Here's a conversation I've had many times in the course of my work.
"Okay Mrs Smith, jump on the scales and let's see what you weigh."
(A look of terror appears on her face).
"Aaah… do I have to?"
"Well, I need to collect some baseline data before we start your program and this is part of that process."
(Mrs Smith, deep in thought, mind racing)
"Hmm, er, okay… but don't tell me what they say."
"What who says?"
"But you weigh what you weigh — not knowing your weight doesn't make you lighter or healthier."
"Yeah, but it will depress me if I know."
"But maybe that knowledge (truth) will jolt you into reality and change."
Some of us have a gift for ignoring the facts. Ignoring reality. For not dealing with the truth. Things which are impacting our life in some way (like it or not), only we haven't really acknowledged the fact yet.
"Sorry. Can't see or hear anything; my head's covered in sand."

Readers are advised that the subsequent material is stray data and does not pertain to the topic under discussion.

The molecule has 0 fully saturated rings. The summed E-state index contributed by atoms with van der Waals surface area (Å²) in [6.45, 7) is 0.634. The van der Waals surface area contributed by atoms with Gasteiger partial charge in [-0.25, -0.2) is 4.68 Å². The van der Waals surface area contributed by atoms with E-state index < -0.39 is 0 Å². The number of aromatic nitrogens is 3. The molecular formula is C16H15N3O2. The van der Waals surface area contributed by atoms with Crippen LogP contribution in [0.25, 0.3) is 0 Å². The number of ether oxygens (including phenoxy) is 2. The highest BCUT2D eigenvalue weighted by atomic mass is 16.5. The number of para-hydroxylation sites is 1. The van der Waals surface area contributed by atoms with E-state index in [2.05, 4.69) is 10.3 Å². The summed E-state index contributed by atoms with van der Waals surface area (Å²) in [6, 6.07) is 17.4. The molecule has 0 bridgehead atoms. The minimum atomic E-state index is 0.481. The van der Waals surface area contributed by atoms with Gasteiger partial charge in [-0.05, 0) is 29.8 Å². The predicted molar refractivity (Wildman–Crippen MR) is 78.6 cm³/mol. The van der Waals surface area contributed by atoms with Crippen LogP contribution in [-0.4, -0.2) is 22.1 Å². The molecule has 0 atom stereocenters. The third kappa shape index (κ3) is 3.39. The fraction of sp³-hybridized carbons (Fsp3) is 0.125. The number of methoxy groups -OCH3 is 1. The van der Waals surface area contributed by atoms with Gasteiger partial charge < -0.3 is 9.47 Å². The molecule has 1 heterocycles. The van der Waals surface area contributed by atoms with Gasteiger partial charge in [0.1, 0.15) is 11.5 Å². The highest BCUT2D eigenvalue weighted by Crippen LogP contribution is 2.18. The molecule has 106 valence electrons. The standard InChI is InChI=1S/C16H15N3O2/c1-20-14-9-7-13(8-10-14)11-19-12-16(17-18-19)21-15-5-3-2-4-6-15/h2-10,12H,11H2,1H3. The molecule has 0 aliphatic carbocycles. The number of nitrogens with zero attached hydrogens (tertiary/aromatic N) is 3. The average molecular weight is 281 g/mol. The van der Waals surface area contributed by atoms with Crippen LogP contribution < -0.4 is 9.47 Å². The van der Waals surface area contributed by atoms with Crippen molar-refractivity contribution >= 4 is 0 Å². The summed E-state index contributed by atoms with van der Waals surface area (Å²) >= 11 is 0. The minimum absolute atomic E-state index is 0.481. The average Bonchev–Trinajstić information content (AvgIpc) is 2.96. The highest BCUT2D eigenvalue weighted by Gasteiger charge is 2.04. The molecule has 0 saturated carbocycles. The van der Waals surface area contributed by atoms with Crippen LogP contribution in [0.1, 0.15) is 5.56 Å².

And while there's no (global) absolutes on this stuff, and I know that we could cite many instances where people might be better off to not know certain things, like kids not knowing certain stuff for example (although I will say I was kinda pissed when I learned the truth about that whole 'Santa' thing… last year), and I guess we could get all philosophical and esoteric and say "there is no absolute truth, only the reality we create" (while wearing our tie-dye T-shirt and eating our tofu), but, nah. I think we should avoid the mumbo-jumbo, what's-real-and-what's-not debate and talk about our undeniable tendency to ignore the obvious, to conveniently overlook the truth, to live in denial and to not make decisions or take action when we should.
We are very skilled at not dealing with things (issues, habits, challenges, situations) which should or could have been addressed (and rectified) long ago. Things which will absolutely impact on our life in the future (if they're not already).